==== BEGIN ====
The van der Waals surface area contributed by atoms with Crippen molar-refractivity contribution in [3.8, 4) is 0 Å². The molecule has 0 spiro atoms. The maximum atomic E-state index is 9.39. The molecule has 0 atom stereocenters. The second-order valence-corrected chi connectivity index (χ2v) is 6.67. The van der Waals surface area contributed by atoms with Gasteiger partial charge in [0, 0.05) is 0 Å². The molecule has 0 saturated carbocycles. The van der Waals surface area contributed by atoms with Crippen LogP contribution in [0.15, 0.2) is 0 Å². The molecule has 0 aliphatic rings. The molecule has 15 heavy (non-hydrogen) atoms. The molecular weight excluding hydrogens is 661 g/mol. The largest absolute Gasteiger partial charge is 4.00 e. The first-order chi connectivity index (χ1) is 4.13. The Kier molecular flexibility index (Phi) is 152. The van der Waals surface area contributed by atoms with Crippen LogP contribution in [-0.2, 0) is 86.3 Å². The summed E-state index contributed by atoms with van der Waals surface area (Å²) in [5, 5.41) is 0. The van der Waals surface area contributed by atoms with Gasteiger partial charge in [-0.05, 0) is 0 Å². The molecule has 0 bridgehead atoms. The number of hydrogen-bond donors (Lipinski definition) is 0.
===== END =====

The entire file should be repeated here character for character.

The van der Waals surface area contributed by atoms with Crippen molar-refractivity contribution in [3.8, 4) is 0 Å². The molecule has 0 spiro atoms. The maximum atomic E-state index is 9.39. The molecule has 0 atom stereocenters. The second-order valence-corrected chi connectivity index (χ2v) is 6.67. The van der Waals surface area contributed by atoms with Gasteiger partial charge in [0, 0.05) is 0 Å². The molecule has 0 saturated carbocycles. The van der Waals surface area contributed by atoms with Crippen LogP contribution in [0.15, 0.2) is 0 Å². The molecule has 0 aliphatic rings. The molecule has 15 heavy (non-hydrogen) atoms. The molecular weight excluding hydrogens is 661 g/mol. The largest absolute Gasteiger partial charge is 4.00 e. The first-order chi connectivity index (χ1) is 4.13. The Kier molecular flexibility index (Phi) is 152. The van der Waals surface area contributed by atoms with Crippen LogP contribution in [-0.2, 0) is 86.3 Å². The summed E-state index contributed by atoms with van der Waals surface area (Å²) in [5, 5.41) is 0. The van der Waals surface area contributed by atoms with Gasteiger partial charge in [-0.05, 0) is 0 Å². The molecule has 0 bridgehead atoms. The number of hydrogen-bond donors (Lipinski definition) is 0.